Oh, at first I thought you meant: Are they calling Hillary Wife Number One now? I'm like, Number One for president! But yes, we definitely have some distance from it now. I do remember when we did it in 2008, when we were closer to it all, I thought, "Ooooh! At least it's a regional show, no one is going to come to New Jersey or Connecticut to see this." Now I'm like, "I wonder if Obama is coming. I wonder if the Clintons are coming or the Bushes are coming." I'm curious who may show up in the audience. But if they do, I don't want to know.

Shoot, Bill DeBlasio, the mayor of New York, came with his wife, and I was like, "OK, political dignitaries are coming." I would hope they would find the humor in it and it is the past. You know, time is the best remedy for these types of things in our lives. I would hope that they would see that. But you are living your personal life onstage and I undertand. As a woman, it's dead and buried, so if I were Hillary, I would just want to leave it alone, too. Hopefully, after all of these years, she can. But she still has her man!

Pascale Armand; Lupita Nyong'o; Eclipsed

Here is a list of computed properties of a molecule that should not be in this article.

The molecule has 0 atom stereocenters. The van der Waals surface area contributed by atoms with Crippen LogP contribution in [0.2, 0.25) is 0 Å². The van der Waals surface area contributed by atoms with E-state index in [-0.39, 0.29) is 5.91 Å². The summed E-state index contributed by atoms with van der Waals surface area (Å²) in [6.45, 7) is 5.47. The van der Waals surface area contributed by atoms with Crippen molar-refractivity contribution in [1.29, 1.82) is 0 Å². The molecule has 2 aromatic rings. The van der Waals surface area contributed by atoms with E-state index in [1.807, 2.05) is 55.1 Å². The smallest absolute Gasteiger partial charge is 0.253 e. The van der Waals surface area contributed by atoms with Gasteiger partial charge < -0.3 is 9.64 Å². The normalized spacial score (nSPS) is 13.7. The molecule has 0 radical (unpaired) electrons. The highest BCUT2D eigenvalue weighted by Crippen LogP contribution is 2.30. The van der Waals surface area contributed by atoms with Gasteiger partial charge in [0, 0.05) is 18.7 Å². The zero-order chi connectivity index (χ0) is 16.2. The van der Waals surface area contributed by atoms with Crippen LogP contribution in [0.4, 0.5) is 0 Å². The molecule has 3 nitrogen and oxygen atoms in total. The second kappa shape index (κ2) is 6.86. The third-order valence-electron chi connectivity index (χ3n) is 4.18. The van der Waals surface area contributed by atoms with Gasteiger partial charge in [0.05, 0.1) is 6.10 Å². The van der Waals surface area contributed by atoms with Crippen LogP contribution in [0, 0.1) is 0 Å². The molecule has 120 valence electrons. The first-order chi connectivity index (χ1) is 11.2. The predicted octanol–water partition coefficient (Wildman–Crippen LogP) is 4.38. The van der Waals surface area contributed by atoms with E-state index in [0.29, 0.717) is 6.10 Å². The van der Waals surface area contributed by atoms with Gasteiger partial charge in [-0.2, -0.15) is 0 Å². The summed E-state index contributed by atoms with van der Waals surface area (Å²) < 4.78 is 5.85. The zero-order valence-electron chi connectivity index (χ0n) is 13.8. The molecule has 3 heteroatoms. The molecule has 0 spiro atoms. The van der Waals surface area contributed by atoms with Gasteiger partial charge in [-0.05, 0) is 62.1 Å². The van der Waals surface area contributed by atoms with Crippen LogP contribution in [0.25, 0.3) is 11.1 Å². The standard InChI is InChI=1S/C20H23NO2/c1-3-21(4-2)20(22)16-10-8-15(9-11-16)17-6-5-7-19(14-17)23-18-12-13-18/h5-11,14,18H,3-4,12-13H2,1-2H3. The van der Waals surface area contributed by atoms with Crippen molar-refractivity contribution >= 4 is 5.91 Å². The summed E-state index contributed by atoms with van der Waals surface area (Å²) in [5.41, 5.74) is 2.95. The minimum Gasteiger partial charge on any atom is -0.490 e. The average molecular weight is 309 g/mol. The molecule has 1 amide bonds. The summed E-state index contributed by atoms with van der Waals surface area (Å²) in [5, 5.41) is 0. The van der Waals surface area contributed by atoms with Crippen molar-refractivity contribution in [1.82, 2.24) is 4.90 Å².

Lupita Nyong'o, Saycon Sengbloh and Pascale Armand in a scene from Danai Gurira's 'Eclipsed,' directed by Liesl Tommy. Joan Marcus

You guys are also making history on Broadway, so how does that feel? Does it matter?
Yes, of course it matters. I am happy and proud about the fact that it's happening. That we are the first all-female production, and African production. I'm the only one who is part of the African diaspora and not Africa proper, but still it is wonderful. It's also disappointing that an all-female production still hasn't happened before. Ntozake Shange's For Colored Girls... was female, but it was still directed by a man — and it was also 30 years ago! But I am happy that it's here and we're making history in the 21st century.